More evidence that getting fewer than six hours is a bad idea.
Sleeping too little or badly weakens you in any number of ways. Now we have an experiment showing that unless you have high immunity to colds, your chances of catching a cold are four times higher if you sleep fewer than six hours a night.
Considering that the 2014-2015 cold season was rougher than usual, you might want to recommit to the goal of getting to bed earlier, or helping your kids to wind down before bedtime.
In the two-part study, scientists gathered nightly data on 164 healthy people for one week. The participants recorded when they went to bed and when they awoke, and also wore devices on their wrists to monitor movement during the time they slept. If the wrist band recorded movement, the researchers subtracted the time moving from total hours asleep.
Next, they tested the participants to see if they were especially immune to colds, and eliminated those who had high levels of antibodies.
The remaining group of gallant participants agreed to receive nose drops and live quarantined on a hotel room floor for five days. Forty of them got nose drops that were harmless; the other 124 received drops containing the cold virus.
Let’s hope some of them fell in love, or at least played lots of poker and caught up on their email and reading. Their main job was to supply scientists daily with their used tissues. To test for congestion, the scientists also dripped a harmless dye into their noses and measured how long it took to reach the back of their throats.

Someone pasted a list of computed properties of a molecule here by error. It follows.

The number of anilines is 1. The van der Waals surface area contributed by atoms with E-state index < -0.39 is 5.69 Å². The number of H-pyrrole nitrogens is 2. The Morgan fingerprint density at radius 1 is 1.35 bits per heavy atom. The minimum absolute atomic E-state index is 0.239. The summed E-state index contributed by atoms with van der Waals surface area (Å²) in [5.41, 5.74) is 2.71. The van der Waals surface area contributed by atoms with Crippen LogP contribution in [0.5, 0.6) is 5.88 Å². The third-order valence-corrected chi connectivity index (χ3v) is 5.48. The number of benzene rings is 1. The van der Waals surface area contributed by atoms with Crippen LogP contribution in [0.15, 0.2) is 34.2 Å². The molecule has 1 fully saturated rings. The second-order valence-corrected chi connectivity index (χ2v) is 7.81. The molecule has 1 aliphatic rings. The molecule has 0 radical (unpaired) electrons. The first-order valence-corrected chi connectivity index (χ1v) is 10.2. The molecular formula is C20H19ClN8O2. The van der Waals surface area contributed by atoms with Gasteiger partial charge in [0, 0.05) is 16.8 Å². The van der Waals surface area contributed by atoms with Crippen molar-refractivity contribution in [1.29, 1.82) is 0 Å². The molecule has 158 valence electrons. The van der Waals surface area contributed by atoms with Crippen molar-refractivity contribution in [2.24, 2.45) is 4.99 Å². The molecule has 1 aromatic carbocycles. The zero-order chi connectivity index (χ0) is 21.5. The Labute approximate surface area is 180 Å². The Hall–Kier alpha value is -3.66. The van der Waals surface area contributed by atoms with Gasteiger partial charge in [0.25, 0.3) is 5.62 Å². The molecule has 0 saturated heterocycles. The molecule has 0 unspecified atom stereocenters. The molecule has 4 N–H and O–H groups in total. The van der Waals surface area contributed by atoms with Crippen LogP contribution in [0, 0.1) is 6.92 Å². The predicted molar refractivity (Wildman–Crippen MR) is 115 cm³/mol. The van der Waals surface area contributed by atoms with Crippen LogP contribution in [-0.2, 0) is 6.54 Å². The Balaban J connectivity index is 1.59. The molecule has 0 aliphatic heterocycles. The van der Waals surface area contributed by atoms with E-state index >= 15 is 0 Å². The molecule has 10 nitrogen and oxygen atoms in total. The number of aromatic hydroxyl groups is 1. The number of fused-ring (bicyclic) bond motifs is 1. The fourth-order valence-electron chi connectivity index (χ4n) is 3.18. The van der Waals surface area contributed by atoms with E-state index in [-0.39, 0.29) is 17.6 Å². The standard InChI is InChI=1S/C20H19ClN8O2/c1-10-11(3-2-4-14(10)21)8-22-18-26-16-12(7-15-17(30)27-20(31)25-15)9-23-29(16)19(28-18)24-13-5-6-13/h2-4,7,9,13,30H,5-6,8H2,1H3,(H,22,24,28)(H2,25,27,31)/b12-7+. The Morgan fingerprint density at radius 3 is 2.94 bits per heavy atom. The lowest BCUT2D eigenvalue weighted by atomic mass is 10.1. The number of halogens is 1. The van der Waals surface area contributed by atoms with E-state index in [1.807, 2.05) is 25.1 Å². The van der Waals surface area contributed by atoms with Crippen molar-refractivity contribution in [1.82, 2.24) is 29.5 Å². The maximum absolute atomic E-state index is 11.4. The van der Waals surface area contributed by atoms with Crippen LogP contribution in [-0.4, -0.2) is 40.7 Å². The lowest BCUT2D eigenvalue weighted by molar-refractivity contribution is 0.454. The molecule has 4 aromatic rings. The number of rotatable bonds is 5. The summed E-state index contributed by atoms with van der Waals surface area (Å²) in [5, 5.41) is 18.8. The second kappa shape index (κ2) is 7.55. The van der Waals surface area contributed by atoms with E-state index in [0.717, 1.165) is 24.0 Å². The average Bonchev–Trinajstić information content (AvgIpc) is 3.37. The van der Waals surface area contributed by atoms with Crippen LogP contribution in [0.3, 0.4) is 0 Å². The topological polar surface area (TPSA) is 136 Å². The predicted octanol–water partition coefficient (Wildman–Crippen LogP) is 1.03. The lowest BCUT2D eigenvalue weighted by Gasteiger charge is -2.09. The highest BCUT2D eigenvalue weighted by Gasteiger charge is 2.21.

A tissue that contained too much snot counted as a sign of illness. Another sign was if it took longer than 35 minutes for the dye to reach the throat. A participant was considered to have a cold if he had at least one of those two signs and a sample from his nasal passage showed signs of the virus or bloodwork revealed higher levels of rhinovirus antibody.
Forty-eight got colds. It turned out that 45.2 percent of those who had who slept fewer than five hours a night during the test week caught the cold, compared to 17.2 percent of those who slept seven hours or more. Thirty percent of people who had slept five to six hours got sick.
“Sleep often takes a back seat to other health behaviors like nutrition and exercise,” says Aric Prather, lead author of the study and a sleep researcher at the University of California in San Francisco, adding that the experiment “provides some really clear evidence for those people who get less than 5 or 6 hours of sleep — there really is a clear biological cost.”
Some other cold-fighting tips: take at least 75 mg of zinc within 24 hours of the first symptoms. To prevent catching one, disinfect your smartphone, office surfaces, and gym equipment, and rinse your nose with saline solutions.
March 20, 2020
Christopher Nystuen, MD, MBA